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Step up Step back

Are you comfortable speaking up or sharing in meetings? Do you always raise your hand to give your answer or perspective?

What’s going through your mind when someone else is doing a lot of the talking? What is your reaction to them?

Do you tend to be quiet and just listen in big meetings? Perhaps ideas are percolating in your mind and you are trying to put them together or consider the impact. Maybe you feel like no one cares about what you have to say. Or that what you say won’t make a difference, because the outcome of the meeting has been pre-determined. Or, your idea is contrary to what is being said, and you don’t feel safe sharing it. Or maybe the boss is in the room and you don’t want to make waves.

Frankly, as a meeting participant, I’ve been or felt all of these things.

When facilitating a meeting, to allow for even sharing, and good discussion, I suggest this guideline for the group: Step Up/ Step Back. This means, if you are the person who feels very comfortable sharing, take note of how often you are sharing, and consider giving time for for others to share. By all means, be present and active in this conversation, but make sure others have the time to as well. If you tend to be a quiet participant, take a chance and “step up” with your idea, share your concerns, your ideas, concerns, and excitement with the group. A good facilitator will make sure this is safe for you.

Step up Step back
Step up Step back

It is easier for the facilitator to remind a participant to “step back” during the meeting and allow for other voices, when it has been pointed out ahead of the meeting. I was once facilitating a meeting and a group of dynamos, all sitting at one table, spoke up so much that it was hard for people to start to talk before they chimed in. It wasn’t that their ideas weren’t good or valid; I could tell some of the participants weren’t speaking because they didn’t think they could get their point out. I had never met the attendees ahead of time, so at lunch, I spoke with the Executive Director and we decided to mix up the group before the next session, to even out the participation. They were actually very aware of their actions and were happy to do so. A colleague of mine tells the story of very directly asking a very dominant participant to hold back during a meeting, as they were visible intimidating someone in the group. At the break she checked in with the participant, who thanked her and acknowledged their personal inclination to be dominant, and that stepping back was actually something they were working on. It worked out okay in that meeting, yet there is a risk in this approach. Someone less self-aware of their behavior may have felt embarrassed. Saying, “Let’s give someone else a chance”, or “I want ask those who are sharing a lot to step back and listen and give others a chance to step up and speak”, might be less risky. Or, take a quick break and ask the participant privately and directly to allow time for others to share.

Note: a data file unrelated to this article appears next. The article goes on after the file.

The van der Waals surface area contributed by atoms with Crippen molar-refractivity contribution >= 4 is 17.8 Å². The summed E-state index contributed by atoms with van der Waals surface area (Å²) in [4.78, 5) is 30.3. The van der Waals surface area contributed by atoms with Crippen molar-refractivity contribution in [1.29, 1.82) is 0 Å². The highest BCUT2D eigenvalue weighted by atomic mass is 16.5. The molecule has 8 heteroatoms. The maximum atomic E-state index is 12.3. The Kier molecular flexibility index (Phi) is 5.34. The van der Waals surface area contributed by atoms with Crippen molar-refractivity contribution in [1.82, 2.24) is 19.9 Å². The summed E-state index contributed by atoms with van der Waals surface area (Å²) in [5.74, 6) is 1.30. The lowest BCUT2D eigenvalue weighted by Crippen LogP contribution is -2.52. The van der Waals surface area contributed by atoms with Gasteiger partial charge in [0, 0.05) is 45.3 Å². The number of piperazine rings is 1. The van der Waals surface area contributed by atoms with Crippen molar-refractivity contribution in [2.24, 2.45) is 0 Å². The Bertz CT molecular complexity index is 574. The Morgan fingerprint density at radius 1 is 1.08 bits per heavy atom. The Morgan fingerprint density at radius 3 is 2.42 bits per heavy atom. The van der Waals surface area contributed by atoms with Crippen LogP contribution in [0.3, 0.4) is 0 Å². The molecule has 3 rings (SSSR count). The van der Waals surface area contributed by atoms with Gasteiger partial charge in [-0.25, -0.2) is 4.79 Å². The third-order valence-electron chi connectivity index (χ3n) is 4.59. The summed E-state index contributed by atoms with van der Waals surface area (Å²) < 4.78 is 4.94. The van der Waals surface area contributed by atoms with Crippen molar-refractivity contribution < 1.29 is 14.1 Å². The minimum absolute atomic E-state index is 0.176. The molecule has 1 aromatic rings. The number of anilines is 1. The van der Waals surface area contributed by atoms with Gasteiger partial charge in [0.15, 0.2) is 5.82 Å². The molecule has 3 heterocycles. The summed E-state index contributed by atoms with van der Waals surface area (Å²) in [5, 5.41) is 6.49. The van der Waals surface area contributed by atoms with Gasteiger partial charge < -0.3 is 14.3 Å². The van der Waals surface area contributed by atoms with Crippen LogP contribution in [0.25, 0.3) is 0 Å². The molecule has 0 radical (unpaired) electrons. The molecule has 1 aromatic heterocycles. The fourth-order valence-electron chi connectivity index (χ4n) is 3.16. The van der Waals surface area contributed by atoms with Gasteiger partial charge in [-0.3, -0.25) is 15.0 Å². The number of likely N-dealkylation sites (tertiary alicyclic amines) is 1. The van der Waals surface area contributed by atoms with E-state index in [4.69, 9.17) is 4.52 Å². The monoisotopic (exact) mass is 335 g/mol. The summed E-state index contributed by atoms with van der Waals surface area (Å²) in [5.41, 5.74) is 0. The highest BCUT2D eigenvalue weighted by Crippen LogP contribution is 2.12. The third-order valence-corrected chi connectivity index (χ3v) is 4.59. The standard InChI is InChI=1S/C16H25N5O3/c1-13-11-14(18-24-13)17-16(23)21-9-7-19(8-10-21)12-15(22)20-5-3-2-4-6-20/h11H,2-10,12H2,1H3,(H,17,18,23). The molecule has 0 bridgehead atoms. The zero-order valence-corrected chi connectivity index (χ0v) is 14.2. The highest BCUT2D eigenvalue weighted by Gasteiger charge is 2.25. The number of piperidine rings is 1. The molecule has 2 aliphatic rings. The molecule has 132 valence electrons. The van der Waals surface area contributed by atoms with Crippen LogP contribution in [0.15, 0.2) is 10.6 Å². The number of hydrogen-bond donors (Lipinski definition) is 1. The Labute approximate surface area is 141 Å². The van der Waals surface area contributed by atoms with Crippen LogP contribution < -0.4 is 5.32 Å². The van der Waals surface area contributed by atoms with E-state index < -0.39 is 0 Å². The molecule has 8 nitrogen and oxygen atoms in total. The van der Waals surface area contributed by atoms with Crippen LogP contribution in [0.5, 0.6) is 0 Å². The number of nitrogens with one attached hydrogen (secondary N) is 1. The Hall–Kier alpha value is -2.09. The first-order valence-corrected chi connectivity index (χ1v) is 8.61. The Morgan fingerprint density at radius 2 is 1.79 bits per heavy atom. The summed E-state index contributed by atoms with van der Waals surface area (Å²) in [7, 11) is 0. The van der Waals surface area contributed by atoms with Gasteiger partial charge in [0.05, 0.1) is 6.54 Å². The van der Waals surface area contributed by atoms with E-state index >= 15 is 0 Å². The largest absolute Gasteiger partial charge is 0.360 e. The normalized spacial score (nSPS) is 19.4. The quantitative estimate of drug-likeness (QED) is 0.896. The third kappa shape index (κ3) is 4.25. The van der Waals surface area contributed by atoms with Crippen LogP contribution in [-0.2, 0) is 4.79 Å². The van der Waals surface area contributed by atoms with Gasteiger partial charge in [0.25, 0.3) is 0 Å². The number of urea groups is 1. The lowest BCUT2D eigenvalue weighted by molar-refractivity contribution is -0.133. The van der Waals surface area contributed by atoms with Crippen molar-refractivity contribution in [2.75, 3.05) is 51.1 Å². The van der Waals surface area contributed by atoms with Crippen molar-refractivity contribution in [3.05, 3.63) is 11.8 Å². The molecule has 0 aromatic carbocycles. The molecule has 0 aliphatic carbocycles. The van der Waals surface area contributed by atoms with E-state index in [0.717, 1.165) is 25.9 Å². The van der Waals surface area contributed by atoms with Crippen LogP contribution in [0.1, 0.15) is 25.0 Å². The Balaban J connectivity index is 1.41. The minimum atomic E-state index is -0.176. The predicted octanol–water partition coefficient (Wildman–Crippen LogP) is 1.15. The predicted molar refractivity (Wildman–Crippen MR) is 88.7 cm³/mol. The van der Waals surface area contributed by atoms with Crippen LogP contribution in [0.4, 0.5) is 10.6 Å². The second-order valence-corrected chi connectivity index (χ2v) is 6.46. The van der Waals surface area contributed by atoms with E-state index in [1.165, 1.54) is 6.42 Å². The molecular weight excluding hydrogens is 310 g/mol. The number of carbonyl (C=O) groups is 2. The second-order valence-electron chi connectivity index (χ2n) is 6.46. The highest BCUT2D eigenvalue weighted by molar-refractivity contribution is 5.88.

There are times I am facilitating a meeting where I also have content expertise. As a facilitator, I try to hold back and refrain from sharing my perspective. It isn’t my place to share my expertise or experience. That’s not what I am there. My job as facilitator is to ask questions to get different data, perspectives or answers. It is quite remarkable when others share and talk, someone often says what I really wanted to say. On very few occasions, when I had subject matter expertise and after long discussion something really important wasn’t said, I’ll say, “I’m taking my facilitator hat off for a minute to share xxx. I don’t want to influence anyone; I just to share this fact.” I put it out there, and if it resonates, fine, if not, that’s fine too. It is the group’s job to make sense of things, not me.


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